Does a clinical makeover of one of our public squares really “reinvigorate York” – or ruin it, asks Chris Titley?
Barriers around the King’s Square improvement works have come down, giving York its first glimpse of the repaving and remodelling.
Having walked past the work being undertaken every weekday since it began, I know the care and craftsmanship that has gone into laying the new square.
And as a long time advocate that York should be allowed to grow and develop – not be preserved in aspic like some giant museum piece – I really hoped that the revamp would work.
But it hasn’t.
True, much of what has been taken away had no great historical significance. But what it did have was character. York character.
Yes the cobbles were uneven, yes the cart track was untidy. But what is York, if not a jumble of untidy bits of history coming together to create a uniquely charming whole?
For all the quality of the materials used, now what we have is a modern, uniform, clinically tidy space which would look perfectly at home in Milton Keynes.
But wow, it doesn’t sit well in York.
The shiny new, brutally geometric path alongside York’s Chocolate Story and other shops clashes badly with the old cobbles that lead into Shambles.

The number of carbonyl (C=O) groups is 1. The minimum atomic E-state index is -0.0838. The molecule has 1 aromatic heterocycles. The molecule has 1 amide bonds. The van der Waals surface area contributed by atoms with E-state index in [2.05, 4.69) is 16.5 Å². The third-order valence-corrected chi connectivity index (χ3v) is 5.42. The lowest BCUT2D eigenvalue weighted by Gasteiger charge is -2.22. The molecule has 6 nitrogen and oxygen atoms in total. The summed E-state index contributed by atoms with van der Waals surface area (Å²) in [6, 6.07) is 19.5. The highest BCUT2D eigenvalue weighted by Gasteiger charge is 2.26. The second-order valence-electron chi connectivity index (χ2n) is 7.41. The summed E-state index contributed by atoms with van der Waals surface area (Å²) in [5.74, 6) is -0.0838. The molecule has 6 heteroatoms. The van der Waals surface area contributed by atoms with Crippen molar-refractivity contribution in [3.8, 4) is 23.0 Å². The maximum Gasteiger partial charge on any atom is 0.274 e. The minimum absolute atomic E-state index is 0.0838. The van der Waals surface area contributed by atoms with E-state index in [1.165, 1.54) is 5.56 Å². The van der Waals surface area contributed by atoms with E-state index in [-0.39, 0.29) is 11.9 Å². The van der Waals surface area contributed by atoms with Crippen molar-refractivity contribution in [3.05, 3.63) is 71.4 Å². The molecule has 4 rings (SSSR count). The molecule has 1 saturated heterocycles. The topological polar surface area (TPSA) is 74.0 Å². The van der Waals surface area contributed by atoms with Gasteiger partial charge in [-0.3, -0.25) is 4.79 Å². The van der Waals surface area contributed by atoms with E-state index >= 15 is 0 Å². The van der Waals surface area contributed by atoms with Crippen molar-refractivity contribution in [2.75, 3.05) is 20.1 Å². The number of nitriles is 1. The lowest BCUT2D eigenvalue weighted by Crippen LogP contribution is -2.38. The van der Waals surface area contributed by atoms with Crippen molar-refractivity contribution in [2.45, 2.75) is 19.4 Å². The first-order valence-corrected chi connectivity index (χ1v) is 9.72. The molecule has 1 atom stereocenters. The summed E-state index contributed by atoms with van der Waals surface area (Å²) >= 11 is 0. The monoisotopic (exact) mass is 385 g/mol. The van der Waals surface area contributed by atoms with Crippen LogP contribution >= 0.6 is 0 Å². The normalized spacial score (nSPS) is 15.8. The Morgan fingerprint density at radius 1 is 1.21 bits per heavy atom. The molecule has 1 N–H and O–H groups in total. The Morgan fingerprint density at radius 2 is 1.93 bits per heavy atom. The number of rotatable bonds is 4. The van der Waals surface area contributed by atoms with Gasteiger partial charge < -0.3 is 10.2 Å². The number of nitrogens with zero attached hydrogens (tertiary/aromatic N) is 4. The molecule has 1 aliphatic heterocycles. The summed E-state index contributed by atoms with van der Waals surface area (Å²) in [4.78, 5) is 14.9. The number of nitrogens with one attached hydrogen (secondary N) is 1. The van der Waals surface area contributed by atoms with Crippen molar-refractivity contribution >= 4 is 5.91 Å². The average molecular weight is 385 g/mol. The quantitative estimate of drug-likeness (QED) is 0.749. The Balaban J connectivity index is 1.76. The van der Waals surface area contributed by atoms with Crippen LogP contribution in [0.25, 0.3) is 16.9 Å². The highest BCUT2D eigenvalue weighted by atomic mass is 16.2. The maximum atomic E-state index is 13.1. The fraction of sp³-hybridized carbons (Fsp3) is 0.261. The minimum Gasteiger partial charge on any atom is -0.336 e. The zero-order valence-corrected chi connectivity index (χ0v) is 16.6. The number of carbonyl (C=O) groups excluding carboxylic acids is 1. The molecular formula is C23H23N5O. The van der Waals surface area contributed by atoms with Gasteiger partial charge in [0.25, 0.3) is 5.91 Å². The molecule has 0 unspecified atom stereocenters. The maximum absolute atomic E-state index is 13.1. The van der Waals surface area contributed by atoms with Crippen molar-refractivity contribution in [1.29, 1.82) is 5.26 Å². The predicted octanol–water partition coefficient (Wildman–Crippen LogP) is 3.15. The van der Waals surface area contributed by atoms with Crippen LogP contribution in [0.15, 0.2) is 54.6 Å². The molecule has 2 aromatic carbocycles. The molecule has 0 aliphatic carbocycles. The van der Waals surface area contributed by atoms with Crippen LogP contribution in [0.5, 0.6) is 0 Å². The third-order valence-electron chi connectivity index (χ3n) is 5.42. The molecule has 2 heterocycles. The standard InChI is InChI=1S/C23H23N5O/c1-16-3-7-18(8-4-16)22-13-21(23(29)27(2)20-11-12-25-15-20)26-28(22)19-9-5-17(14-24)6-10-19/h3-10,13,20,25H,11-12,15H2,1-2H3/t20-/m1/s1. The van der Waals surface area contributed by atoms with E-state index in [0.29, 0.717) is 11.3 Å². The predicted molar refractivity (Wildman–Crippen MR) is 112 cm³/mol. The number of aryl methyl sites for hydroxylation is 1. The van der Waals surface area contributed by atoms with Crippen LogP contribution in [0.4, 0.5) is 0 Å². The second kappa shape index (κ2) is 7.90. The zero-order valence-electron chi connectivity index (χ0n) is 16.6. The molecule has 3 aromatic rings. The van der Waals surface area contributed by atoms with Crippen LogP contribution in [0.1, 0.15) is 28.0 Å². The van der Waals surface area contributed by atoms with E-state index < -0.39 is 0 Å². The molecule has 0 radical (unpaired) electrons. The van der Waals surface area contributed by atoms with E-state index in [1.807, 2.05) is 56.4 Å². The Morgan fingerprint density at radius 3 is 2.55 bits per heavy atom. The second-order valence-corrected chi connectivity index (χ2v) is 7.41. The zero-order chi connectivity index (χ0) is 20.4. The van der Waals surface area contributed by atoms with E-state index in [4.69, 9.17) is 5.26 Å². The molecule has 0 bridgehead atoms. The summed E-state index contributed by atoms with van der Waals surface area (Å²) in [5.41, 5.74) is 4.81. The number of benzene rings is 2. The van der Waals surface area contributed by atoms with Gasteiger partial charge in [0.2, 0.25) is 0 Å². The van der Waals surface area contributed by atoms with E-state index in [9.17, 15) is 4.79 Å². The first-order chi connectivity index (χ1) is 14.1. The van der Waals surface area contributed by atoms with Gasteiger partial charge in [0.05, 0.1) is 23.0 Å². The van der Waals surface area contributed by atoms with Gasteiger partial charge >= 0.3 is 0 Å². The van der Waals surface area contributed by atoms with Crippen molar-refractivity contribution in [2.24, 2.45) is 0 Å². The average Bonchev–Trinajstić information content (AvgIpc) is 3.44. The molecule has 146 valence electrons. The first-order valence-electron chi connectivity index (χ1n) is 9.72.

And here is another worry. Once you embark on this sort of piecemeal, disjointed “improvement” work, where does it end? Because to some reforming eyes, the shiny new King’s Square will now make Shambles look unbearably old and tatty by comparison – so will it be next for “regeneration”?
Not everything about the reconstruction is bad. It has opened up the square and the removal of some of the unnecessary clutter helps with that.
Although this openness may bring with it its own problems: the square is now a perfect cycling shortcut. On Monday morning I witnessed a man ride across the square from St Andrewgate to Shambles without a care in the world.
I realise the square’s shiny newness will weather in. But no amount of rain or frost will soften the hard lines and sharp corners.
And hopefully, the ugly ribbon of Tarmac connecting the old raised area with the new paved section will be replaced.
This completes phase one of the King’s Square makeover. It has been finished in time for the St Nicholas Fayre this week as promised. The second phase, to reconstruct the road, will take place next spring.
In total the council is spending £490,000 from the £3.3 million Reinvigorate York project on King’s Square.
On today’s evidence, this is the municipal equivalent of a 50 year old businessman buying a shiny Harley-Davidson to alleviate his mid life crisis.
That’s my twopenneth spent. YorkMix is open to all opinions. What do you think? Let us know in the comments below.
- Pictured: Old church discovered in King’s Square
- King’s Square: ‘This modernisation didn’t need doing’
- King’s Square transformation to begin